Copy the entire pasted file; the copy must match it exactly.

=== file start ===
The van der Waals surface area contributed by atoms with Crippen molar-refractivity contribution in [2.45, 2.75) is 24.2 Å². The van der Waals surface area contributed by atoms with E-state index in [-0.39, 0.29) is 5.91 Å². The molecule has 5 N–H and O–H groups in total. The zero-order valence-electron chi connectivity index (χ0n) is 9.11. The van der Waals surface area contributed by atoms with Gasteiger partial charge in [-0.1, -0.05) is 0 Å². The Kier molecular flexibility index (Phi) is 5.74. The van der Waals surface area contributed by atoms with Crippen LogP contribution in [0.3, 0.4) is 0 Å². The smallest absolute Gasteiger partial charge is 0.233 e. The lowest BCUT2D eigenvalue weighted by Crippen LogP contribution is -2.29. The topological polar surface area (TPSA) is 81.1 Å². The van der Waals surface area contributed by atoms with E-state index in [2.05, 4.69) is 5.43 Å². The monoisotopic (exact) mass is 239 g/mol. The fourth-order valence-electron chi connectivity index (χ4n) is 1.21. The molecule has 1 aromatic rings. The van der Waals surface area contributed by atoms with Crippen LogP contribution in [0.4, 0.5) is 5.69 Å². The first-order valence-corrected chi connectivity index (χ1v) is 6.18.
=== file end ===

The van der Waals surface area contributed by atoms with Crippen molar-refractivity contribution in [2.45, 2.75) is 24.2 Å². The van der Waals surface area contributed by atoms with E-state index in [-0.39, 0.29) is 5.91 Å². The molecule has 5 N–H and O–H groups in total. The zero-order valence-electron chi connectivity index (χ0n) is 9.11. The van der Waals surface area contributed by atoms with Gasteiger partial charge in [-0.1, -0.05) is 0 Å². The Kier molecular flexibility index (Phi) is 5.74. The van der Waals surface area contributed by atoms with Crippen LogP contribution in [0.3, 0.4) is 0 Å². The smallest absolute Gasteiger partial charge is 0.233 e. The lowest BCUT2D eigenvalue weighted by Crippen LogP contribution is -2.29. The topological polar surface area (TPSA) is 81.1 Å². The van der Waals surface area contributed by atoms with E-state index in [2.05, 4.69) is 5.43 Å². The monoisotopic (exact) mass is 239 g/mol. The fourth-order valence-electron chi connectivity index (χ4n) is 1.21. The molecule has 1 aromatic rings. The van der Waals surface area contributed by atoms with Crippen LogP contribution in [0.4, 0.5) is 5.69 Å². The first-order valence-corrected chi connectivity index (χ1v) is 6.18.